Friday, September 25, 2020

My Name Is Julia Ross

The titular character (Nina Foch) of Joseph H. Lewis' My Name Is Julia Ross starts the film searching for a job in London. She finds a plumb offering from an agency's newspaper ad and she's accepted on the spot. The next thing she knows, two days have passed and she's on a seaside estate in Cornwall...and she's being addressed as Marion Hughes.

Almost instantly My Name Is Julia Ross grabs the viewer by the throat and doesn't let go for its 64-minute runtime. Why is Julia being subjected to this kind of psychological warfare? Who are the people that so eagerly hired her? And what do they have planned for her?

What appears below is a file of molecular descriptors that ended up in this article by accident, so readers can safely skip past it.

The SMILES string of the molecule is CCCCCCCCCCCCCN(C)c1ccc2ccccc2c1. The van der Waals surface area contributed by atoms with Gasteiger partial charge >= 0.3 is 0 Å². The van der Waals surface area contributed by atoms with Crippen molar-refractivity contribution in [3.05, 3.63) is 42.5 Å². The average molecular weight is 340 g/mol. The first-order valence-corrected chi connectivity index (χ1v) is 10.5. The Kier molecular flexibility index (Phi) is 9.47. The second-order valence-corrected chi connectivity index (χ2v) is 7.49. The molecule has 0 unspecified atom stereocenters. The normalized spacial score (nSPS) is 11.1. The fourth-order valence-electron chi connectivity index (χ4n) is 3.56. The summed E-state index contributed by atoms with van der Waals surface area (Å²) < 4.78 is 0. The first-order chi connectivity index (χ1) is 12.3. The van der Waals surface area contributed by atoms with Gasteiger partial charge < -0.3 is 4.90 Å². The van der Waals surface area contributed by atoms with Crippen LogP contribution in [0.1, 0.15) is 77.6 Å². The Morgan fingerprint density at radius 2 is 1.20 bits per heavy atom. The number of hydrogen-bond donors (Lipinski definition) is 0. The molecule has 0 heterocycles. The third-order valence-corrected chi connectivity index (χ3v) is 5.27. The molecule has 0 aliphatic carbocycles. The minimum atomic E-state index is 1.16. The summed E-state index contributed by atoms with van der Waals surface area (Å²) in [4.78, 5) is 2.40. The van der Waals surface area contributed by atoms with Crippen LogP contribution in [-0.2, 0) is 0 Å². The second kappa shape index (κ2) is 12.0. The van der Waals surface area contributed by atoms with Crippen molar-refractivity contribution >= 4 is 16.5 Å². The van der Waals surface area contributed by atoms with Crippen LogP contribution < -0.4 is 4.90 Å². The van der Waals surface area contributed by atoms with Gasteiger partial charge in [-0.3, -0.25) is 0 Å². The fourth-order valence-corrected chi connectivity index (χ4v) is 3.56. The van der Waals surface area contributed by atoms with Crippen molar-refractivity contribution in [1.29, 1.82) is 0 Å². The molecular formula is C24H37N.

Often lost in the shadow of Lewis' more famous title Gun Crazy, My Name Is Julia Ross established his role in the noir genre. He grasped the darkness lurking within humanity with both hands, showing how one can wear a mask for the world. But sometimes it doesn't take much for that mask to slip.

Mostly a forgotten name nowadays (most would recognize her as Gene Kelly's sponsor in An American in Paris), Foch shines in My Name Is Julia Ross. She captures the character's determination in finding out the truth as to why she's in this mental prison. And as soon as she's introduced, you're immediately rooting for her.

My Name Is Julia Ross is one of those titles that stays in your mind long after it's over. In its short duration, you get well-fleshed characters, a gripping plot, and one hell of a finale. This is one of those noir titles that is an imperative one to seek out.

My Rating: *****

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